Organizing Notes

Bruce Gagnon is coordinator of the Global Network Against Weapons & Nuclear Power in Space. He offers his own reflections on organizing and the state of America's declining empire....

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Location: Brunswick, Maine, United States

I'm back to work for the Global Network. Will continue to help Lisa Savage for US Senate campaign on my free time. Trying to self-isolate as much as possible. Best wishes and good luck to you all.

Monday, October 26, 2015

From Peace Walk to Next Protest: The Work Continues

Japanese peace activists protesting the US deployment of Aegis destroyers (outfitted with provocative 'missile defense' systems onboard) aimed at confronting China. A similar destroyer will be 'Christened' in Bath next Saturday.
Kittery police outside the gates of the Navy shipyard last Saturday spent most of their time taking photos.  The military security team was on the phone during the entire rally likely reporting every move we made back to HQ. One seacoast local newspaper alarmingly reported that the police had to be called when we arrived at the Kittery shipyard but then acknowledged that we remained on the other side of the road and all went well.

I spent today with one foot working in the past (wrapping up our recent 16-day peace walk) and one foot in the future as I began pulling together the protest at Bath Iron Works (BIW) this Saturday, October 31 where another Navy Aegis destroyer will be 'christened'.

I sent out a news release to Maine media letting them know about the scheduled protest.  I drafted an "Open letter to Maine elected officials" that we will try to deliver to them during the 'blessing of Christ' ceremony at BIW. I shared the letter with Maureen Kehoe-Ostensen who is preparing the flyer for the event.  I went up to the attic and sorted through all of our signs and banners choosing the appropriate ones for the protest on Saturday.  Our double theme on that day will be continuing the timely and important message about the Navy's impact on ocean life and the call for the conversion of BIW to sustainable production so that we might have a chance to impact the coming ravages of climate change before it is too late.

Everyone keeps asking me if I am sad that the peace walk is over.  Sixteen days is a long time to stay on task and walk an average of 11-12 miles per day.  So that part of the walk I can easily let go.  Despite sleeping late the last two days I am still a bit groggy and I of course miss the community of walkers.

I went to the chiropractor to get an adjustment today and was only 1/8 inch off between my legs.  One knee was out of whack as was an ankle.  Not too bad for having walked about 150 miles or so.  (I did not walk each and every mile due to having to now and then shuttle the gear car ahead in the morning.  Fortunately Katie Greenman helped me with that task later in the walk.)

I feel really good about what we did on the walk.  Via numerous radio spots, newspaper articles, social media, handing out 1,500 flyers, many spontaneous conversations, and thousands of car drivers reading our messages and seeing the art work on our van we were able to reach a huge audience with our messages.  Because most of the mainstream media is 'off-limits' to our peace and environmental efforts we have to go around that obstacle to find ways to reach the public in a close and direct way.  I think the walk helped us do that.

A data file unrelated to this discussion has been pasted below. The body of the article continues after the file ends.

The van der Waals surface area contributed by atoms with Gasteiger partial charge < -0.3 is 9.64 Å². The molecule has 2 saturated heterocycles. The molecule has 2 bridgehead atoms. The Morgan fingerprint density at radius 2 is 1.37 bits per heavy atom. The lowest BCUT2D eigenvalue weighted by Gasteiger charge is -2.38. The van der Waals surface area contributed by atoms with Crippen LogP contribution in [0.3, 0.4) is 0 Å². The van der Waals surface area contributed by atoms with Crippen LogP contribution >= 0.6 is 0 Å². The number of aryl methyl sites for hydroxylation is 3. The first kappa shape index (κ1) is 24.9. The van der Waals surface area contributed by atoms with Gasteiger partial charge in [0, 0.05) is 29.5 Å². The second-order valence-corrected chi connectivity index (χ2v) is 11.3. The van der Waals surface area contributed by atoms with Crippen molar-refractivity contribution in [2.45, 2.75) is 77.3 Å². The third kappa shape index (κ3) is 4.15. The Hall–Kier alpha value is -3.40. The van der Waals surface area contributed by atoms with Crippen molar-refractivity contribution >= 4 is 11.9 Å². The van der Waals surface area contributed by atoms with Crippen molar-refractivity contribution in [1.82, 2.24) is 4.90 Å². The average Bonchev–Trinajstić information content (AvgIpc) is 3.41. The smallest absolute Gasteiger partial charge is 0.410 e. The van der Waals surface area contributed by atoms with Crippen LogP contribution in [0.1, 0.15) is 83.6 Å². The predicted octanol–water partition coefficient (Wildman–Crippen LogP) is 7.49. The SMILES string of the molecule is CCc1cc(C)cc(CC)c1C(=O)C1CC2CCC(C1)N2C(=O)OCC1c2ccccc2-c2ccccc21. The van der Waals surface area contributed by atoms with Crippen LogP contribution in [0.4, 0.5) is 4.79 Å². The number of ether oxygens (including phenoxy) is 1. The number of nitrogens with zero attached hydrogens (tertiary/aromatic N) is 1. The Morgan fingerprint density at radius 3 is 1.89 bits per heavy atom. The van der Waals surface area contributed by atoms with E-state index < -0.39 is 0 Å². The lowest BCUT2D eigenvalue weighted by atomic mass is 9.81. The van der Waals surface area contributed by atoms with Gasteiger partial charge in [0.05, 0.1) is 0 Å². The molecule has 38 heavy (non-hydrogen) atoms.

I spoke to one of the women who hosted us at one church along the journey.  She told me that despite the church priest trying to cancel their pot luck supper for the walk due to its political nature, the women of the church committee hosting us remained strong and refused to cancel the event.  They had such a positive feeling about the event that since our visit there has been discussion at the church about becoming more active in political issues.  That is a good outcome for sure.

Artist Russell Wray who designed the dolphin and incredible banner on our van kept saying toward the end of the walk that he didn't want it to end.  He dedicated himself each day to carrying a whale windsock and his sign that read 'Navy Sonar Kills!' along with a drawing of a beached whale.  I often walked behind Russell and can attest to the fact that many cars honked at his sign along the way.  Images are important.

We've got to repeatedly ask some serious questions about US Navy policy.  Some of them include the following:

  • Where do these Aegis destroyers go when they leave BIW?
  • What kind of environmental impacts result from the deployment of US Navy ships at ports around the world?
  • What is the military mission of these Aegis destroyers that are being sent to encircle the coasts of China and Russia?
  • How much do these ships cost?  Could we use those funds more effectively dealing with climate change?
  • Would we create more jobs building rail systems, solar, wind turbines and tidal power at Bath Iron Works or the Portsmouth Navy shipyard in Kittery?
  • Would the workers, if given the option, prefer to build something other than destroyers?
  • Can we have a successfull conversion of war production effort without the larger community getting engaged?  How can we get the public to think and talk about what we should be doing with their tax dollars - should we continue building for endless war or should we be dealing with climate change?
  • What happens when the US economy finally hits the wall and Congress has to dramatically cut the Pentagon budget?  Shouldn't we begin now trying to convert these war industries before it is too late and then they just close their doors and everyone loses?
  • What kind of future are we leaving for our children by our silence?


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